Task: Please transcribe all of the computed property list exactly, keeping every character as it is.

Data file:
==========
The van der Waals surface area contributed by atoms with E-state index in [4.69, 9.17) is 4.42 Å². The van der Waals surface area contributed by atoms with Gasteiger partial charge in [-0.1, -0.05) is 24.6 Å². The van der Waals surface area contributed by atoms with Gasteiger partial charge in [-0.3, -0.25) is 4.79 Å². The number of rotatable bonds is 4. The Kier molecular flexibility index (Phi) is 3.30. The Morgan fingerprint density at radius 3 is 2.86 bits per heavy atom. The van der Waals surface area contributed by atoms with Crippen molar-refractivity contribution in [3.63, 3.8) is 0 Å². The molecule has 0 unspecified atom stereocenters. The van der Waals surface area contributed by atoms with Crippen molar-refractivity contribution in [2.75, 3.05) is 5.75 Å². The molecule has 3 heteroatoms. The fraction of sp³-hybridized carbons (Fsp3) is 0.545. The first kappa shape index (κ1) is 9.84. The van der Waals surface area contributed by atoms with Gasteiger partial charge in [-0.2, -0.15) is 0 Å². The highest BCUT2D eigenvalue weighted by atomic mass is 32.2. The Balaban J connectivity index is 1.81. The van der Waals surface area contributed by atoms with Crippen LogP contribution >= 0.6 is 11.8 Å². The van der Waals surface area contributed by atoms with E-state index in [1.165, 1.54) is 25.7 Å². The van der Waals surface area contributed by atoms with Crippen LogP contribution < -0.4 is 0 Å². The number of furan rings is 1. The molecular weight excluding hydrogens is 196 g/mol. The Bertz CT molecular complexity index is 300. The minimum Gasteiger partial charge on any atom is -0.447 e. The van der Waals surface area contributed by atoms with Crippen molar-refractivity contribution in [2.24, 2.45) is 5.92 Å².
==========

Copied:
The van der Waals surface area contributed by atoms with E-state index in [4.69, 9.17) is 4.42 Å². The van der Waals surface area contributed by atoms with Gasteiger partial charge in [-0.1, -0.05) is 24.6 Å². The van der Waals surface area contributed by atoms with Gasteiger partial charge in [-0.3, -0.25) is 4.79 Å². The number of rotatable bonds is 4. The Kier molecular flexibility index (Phi) is 3.30. The Morgan fingerprint density at radius 3 is 2.86 bits per heavy atom. The van der Waals surface area contributed by atoms with Crippen molar-refractivity contribution in [3.63, 3.8) is 0 Å². The molecule has 0 unspecified atom stereocenters. The van der Waals surface area contributed by atoms with Crippen molar-refractivity contribution in [2.75, 3.05) is 5.75 Å². The molecule has 3 heteroatoms. The fraction of sp³-hybridized carbons (Fsp3) is 0.545. The first kappa shape index (κ1) is 9.84. The van der Waals surface area contributed by atoms with Gasteiger partial charge in [-0.2, -0.15) is 0 Å². The highest BCUT2D eigenvalue weighted by atomic mass is 32.2. The Balaban J connectivity index is 1.81. The van der Waals surface area contributed by atoms with Crippen LogP contribution >= 0.6 is 11.8 Å². The van der Waals surface area contributed by atoms with E-state index in [1.165, 1.54) is 25.7 Å². The van der Waals surface area contributed by atoms with Crippen LogP contribution < -0.4 is 0 Å². The number of furan rings is 1. The molecular weight excluding hydrogens is 196 g/mol. The Bertz CT molecular complexity index is 300. The minimum Gasteiger partial charge on any atom is -0.447 e. The van der Waals surface area contributed by atoms with Crippen molar-refractivity contribution in [2.24, 2.45) is 5.92 Å².